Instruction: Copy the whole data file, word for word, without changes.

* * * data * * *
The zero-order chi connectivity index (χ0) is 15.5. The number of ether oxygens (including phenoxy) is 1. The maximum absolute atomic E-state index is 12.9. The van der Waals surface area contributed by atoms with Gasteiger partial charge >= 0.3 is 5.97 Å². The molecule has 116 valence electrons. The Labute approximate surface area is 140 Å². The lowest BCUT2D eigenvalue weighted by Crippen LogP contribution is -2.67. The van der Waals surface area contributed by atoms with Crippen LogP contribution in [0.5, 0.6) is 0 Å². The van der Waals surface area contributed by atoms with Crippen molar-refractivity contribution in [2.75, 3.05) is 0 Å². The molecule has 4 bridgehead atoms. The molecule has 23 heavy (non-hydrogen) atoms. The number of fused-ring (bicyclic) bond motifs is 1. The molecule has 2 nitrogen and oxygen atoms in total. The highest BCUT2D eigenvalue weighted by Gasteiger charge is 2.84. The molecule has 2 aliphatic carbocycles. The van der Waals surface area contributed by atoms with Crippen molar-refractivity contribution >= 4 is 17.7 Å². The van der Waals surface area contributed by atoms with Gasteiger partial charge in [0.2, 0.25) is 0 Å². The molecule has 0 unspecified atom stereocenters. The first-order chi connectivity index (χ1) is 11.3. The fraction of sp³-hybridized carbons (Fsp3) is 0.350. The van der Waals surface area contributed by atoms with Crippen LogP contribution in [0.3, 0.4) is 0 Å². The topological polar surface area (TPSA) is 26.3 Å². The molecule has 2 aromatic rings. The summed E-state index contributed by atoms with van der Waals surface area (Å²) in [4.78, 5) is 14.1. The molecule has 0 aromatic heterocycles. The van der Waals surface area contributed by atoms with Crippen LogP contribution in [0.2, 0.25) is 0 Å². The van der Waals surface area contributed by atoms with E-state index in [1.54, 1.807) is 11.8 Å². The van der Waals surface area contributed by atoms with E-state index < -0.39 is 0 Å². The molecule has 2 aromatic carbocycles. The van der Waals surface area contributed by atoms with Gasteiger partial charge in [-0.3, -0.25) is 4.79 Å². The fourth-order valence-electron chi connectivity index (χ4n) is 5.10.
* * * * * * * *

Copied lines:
The zero-order chi connectivity index (χ0) is 15.5. The number of ether oxygens (including phenoxy) is 1. The maximum absolute atomic E-state index is 12.9. The van der Waals surface area contributed by atoms with Gasteiger partial charge >= 0.3 is 5.97 Å². The molecule has 116 valence electrons. The Labute approximate surface area is 140 Å². The lowest BCUT2D eigenvalue weighted by Crippen LogP contribution is -2.67. The van der Waals surface area contributed by atoms with Crippen LogP contribution in [0.5, 0.6) is 0 Å². The van der Waals surface area contributed by atoms with Crippen molar-refractivity contribution in [2.75, 3.05) is 0 Å². The molecule has 4 bridgehead atoms. The molecule has 23 heavy (non-hydrogen) atoms. The number of fused-ring (bicyclic) bond motifs is 1. The molecule has 2 nitrogen and oxygen atoms in total. The highest BCUT2D eigenvalue weighted by Gasteiger charge is 2.84. The molecule has 2 aliphatic carbocycles. The van der Waals surface area contributed by atoms with Crippen molar-refractivity contribution >= 4 is 17.7 Å². The van der Waals surface area contributed by atoms with Gasteiger partial charge in [0.2, 0.25) is 0 Å². The molecule has 0 unspecified atom stereocenters. The first-order chi connectivity index (χ1) is 11.3. The fraction of sp³-hybridized carbons (Fsp3) is 0.350. The van der Waals surface area contributed by atoms with Crippen LogP contribution in [0.3, 0.4) is 0 Å². The topological polar surface area (TPSA) is 26.3 Å². The molecule has 2 aromatic rings. The summed E-state index contributed by atoms with van der Waals surface area (Å²) in [4.78, 5) is 14.1. The molecule has 0 aromatic heterocycles. The van der Waals surface area contributed by atoms with Crippen LogP contribution in [0.2, 0.25) is 0 Å². The van der Waals surface area contributed by atoms with E-state index in [1.54, 1.807) is 11.8 Å². The van der Waals surface area contributed by atoms with E-state index < -0.39 is 0 Å². The molecule has 2 aromatic carbocycles. The van der Waals surface area contributed by atoms with Gasteiger partial charge in [-0.3, -0.25) is 4.79 Å². The fourth-order valence-electron chi connectivity index (χ4n) is 5.10.